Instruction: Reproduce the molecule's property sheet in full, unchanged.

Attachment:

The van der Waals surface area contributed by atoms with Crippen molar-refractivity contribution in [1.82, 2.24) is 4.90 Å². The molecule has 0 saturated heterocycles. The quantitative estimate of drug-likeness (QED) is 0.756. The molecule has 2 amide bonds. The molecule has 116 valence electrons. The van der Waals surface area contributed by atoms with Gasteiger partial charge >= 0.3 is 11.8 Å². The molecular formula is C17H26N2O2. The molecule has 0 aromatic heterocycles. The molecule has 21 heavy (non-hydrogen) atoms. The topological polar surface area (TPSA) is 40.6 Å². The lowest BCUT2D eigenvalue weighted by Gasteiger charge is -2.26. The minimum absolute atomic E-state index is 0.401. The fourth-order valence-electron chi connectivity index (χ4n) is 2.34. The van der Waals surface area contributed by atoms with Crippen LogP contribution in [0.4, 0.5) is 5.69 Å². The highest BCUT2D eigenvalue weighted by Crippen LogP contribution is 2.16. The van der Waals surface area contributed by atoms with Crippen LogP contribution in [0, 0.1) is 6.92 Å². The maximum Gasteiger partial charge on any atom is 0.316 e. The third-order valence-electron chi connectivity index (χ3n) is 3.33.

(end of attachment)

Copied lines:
The van der Waals surface area contributed by atoms with Crippen molar-refractivity contribution in [1.82, 2.24) is 4.90 Å². The molecule has 0 saturated heterocycles. The quantitative estimate of drug-likeness (QED) is 0.756. The molecule has 2 amide bonds. The molecule has 116 valence electrons. The van der Waals surface area contributed by atoms with Gasteiger partial charge >= 0.3 is 11.8 Å². The molecular formula is C17H26N2O2. The molecule has 0 aromatic heterocycles. The molecule has 21 heavy (non-hydrogen) atoms. The topological polar surface area (TPSA) is 40.6 Å². The lowest BCUT2D eigenvalue weighted by Gasteiger charge is -2.26. The minimum absolute atomic E-state index is 0.401. The fourth-order valence-electron chi connectivity index (χ4n) is 2.34. The van der Waals surface area contributed by atoms with Crippen LogP contribution in [0.4, 0.5) is 5.69 Å². The highest BCUT2D eigenvalue weighted by Crippen LogP contribution is 2.16. The van der Waals surface area contributed by atoms with Crippen LogP contribution in [0, 0.1) is 6.92 Å². The maximum Gasteiger partial charge on any atom is 0.316 e. The third-order valence-electron chi connectivity index (χ3n) is 3.33.